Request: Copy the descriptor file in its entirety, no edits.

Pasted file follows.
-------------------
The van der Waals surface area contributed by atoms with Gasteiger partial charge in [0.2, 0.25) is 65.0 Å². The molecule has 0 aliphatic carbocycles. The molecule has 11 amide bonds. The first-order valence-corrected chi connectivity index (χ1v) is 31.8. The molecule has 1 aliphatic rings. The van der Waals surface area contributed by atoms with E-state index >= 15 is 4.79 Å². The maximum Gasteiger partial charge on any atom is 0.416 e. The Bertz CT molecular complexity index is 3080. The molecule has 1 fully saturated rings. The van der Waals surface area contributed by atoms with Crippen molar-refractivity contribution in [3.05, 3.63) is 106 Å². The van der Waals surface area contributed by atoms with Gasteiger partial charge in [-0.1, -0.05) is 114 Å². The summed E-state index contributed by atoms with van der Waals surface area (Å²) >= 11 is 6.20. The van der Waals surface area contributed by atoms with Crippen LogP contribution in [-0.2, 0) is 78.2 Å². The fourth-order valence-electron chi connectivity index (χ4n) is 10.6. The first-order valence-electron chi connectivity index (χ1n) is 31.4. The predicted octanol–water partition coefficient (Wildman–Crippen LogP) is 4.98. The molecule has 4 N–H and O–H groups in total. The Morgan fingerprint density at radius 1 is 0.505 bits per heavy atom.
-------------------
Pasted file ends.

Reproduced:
The van der Waals surface area contributed by atoms with Gasteiger partial charge in [0.2, 0.25) is 65.0 Å². The molecule has 0 aliphatic carbocycles. The molecule has 11 amide bonds. The first-order valence-corrected chi connectivity index (χ1v) is 31.8. The molecule has 1 aliphatic rings. The van der Waals surface area contributed by atoms with E-state index >= 15 is 4.79 Å². The maximum Gasteiger partial charge on any atom is 0.416 e. The Bertz CT molecular complexity index is 3080. The molecule has 1 fully saturated rings. The van der Waals surface area contributed by atoms with Crippen molar-refractivity contribution in [3.05, 3.63) is 106 Å². The van der Waals surface area contributed by atoms with Gasteiger partial charge in [-0.1, -0.05) is 114 Å². The summed E-state index contributed by atoms with van der Waals surface area (Å²) >= 11 is 6.20. The van der Waals surface area contributed by atoms with Crippen LogP contribution in [-0.2, 0) is 78.2 Å². The fourth-order valence-electron chi connectivity index (χ4n) is 10.6. The first-order valence-electron chi connectivity index (χ1n) is 31.4. The predicted octanol–water partition coefficient (Wildman–Crippen LogP) is 4.98. The molecule has 4 N–H and O–H groups in total. The Morgan fingerprint density at radius 1 is 0.505 bits per heavy atom.